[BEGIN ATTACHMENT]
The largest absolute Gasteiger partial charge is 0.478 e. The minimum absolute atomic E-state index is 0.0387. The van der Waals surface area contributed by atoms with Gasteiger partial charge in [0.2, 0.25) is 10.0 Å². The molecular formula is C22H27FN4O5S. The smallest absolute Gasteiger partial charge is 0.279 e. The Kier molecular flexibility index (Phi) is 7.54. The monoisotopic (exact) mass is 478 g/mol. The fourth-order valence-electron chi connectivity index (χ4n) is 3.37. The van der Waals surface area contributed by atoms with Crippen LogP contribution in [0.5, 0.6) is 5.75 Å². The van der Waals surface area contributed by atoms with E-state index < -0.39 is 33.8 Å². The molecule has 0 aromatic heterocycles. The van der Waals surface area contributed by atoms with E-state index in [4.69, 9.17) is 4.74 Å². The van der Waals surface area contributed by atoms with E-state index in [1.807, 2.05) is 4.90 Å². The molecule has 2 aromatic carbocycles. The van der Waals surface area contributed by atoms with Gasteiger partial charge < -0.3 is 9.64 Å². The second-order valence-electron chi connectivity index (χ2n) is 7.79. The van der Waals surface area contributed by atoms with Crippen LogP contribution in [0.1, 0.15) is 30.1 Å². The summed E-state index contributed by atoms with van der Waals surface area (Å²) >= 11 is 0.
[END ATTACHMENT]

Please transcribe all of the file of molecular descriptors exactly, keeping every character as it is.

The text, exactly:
The largest absolute Gasteiger partial charge is 0.478 e. The minimum absolute atomic E-state index is 0.0387. The van der Waals surface area contributed by atoms with Gasteiger partial charge in [0.2, 0.25) is 10.0 Å². The molecular formula is C22H27FN4O5S. The smallest absolute Gasteiger partial charge is 0.279 e. The Kier molecular flexibility index (Phi) is 7.54. The monoisotopic (exact) mass is 478 g/mol. The fourth-order valence-electron chi connectivity index (χ4n) is 3.37. The van der Waals surface area contributed by atoms with Crippen LogP contribution in [0.5, 0.6) is 5.75 Å². The van der Waals surface area contributed by atoms with E-state index < -0.39 is 33.8 Å². The molecule has 0 aromatic heterocycles. The van der Waals surface area contributed by atoms with E-state index in [4.69, 9.17) is 4.74 Å². The van der Waals surface area contributed by atoms with E-state index in [1.807, 2.05) is 4.90 Å². The molecule has 2 aromatic carbocycles. The van der Waals surface area contributed by atoms with Gasteiger partial charge < -0.3 is 9.64 Å². The second-order valence-electron chi connectivity index (χ2n) is 7.79. The van der Waals surface area contributed by atoms with Crippen LogP contribution in [0.1, 0.15) is 30.1 Å². The summed E-state index contributed by atoms with van der Waals surface area (Å²) >= 11 is 0.